Roe’s departure felt inevitable: He’d recently fought with the newly-minted chairman and interim CEO Scott Wagner, and the super PAC’s addition of Phil Cox was seen by those close to the group as another nail in his coffin. Under Roe’s leadership, Never Back Down had fallen out of favor with many in the Ron DeSantis orbit — including the governor’s inner circle — who were frustrated by a myriad of consistent issues.
“While DeSantis campaigns tirelessly, Jeff Roe has spent a fortune, and the team has nothing to show for it. Not one relevant metric has improved, even as Roe’s spending soared,” one person in DeSantis’ orbit recently told Semafor.
The slow churn of top PAC staff dragged a damaging process story on for nearly a month, just as more early state voters were tuning into the race. What started with the pre-Thanksgiving exit of NBD’s CEO ended 24 days later with Roe’s resignation.
Never Back Down was formed on March 9, spending on TV ads and direct mail to Iowa Republicans weeks before DeSantis entered the race. Its bus carried DeSantis over much of his 99-county tour, but its mistakes blew up in the candidate’s face.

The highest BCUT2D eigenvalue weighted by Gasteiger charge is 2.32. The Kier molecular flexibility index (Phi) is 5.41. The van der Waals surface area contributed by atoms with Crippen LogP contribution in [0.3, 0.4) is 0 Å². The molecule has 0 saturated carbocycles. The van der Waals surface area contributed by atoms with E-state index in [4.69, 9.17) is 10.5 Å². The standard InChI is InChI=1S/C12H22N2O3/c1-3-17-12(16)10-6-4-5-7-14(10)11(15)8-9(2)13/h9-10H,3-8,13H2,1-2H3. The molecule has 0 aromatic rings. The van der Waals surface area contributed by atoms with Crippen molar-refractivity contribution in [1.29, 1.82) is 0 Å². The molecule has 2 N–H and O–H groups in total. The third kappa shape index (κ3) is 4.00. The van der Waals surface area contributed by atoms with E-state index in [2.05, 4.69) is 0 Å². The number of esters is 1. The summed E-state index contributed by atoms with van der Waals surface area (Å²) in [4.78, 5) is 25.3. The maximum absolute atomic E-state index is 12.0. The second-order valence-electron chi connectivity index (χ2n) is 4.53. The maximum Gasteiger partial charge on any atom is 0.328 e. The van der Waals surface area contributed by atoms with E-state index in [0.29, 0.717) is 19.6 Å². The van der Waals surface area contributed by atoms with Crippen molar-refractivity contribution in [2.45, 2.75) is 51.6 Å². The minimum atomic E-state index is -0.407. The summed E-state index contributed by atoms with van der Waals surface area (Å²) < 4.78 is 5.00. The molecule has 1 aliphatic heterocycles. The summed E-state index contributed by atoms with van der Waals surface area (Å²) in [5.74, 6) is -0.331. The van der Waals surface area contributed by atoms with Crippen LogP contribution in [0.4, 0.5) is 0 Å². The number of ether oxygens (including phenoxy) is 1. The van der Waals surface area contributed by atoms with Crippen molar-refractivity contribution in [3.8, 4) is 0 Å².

One ad faked a dramatic image of jets flying over DeSantis; another used AI to fake Trump’s voice. Right before the first primary debate, the PAC put polling and strategy memos online for donors, ripping them down after the New York Times published the contents.
The Meaning of Javier Milei
Libertarian economist Javier Milei’s smashing landslide victory is the most radical thing to happen to Argentina in decades. But his win portends more than just a free-market revolution on the pampas. It’s just the latest example of a trend we’ve been seeing for decades: the triumph of blue-collar conservative fusionist populism.
Milei is routinely portrayed in the western press as an Argentine Trump with crazy economic policies. There’s some truth to that. His rallies sometimes involve pyrotechnics and he brandishes sputtering chainsaws to symbolically deliver the message that he will take apart the system that impoverishes Argentines. He has called for the elimination of the national bank, and even takes a bat to bash a piñata in the shape of the bank in televised birthday celebrations. He’s also a known devotee of anarcho-capitalist Murray Rothbard. No wonder he’s given establishment types left and right the willies.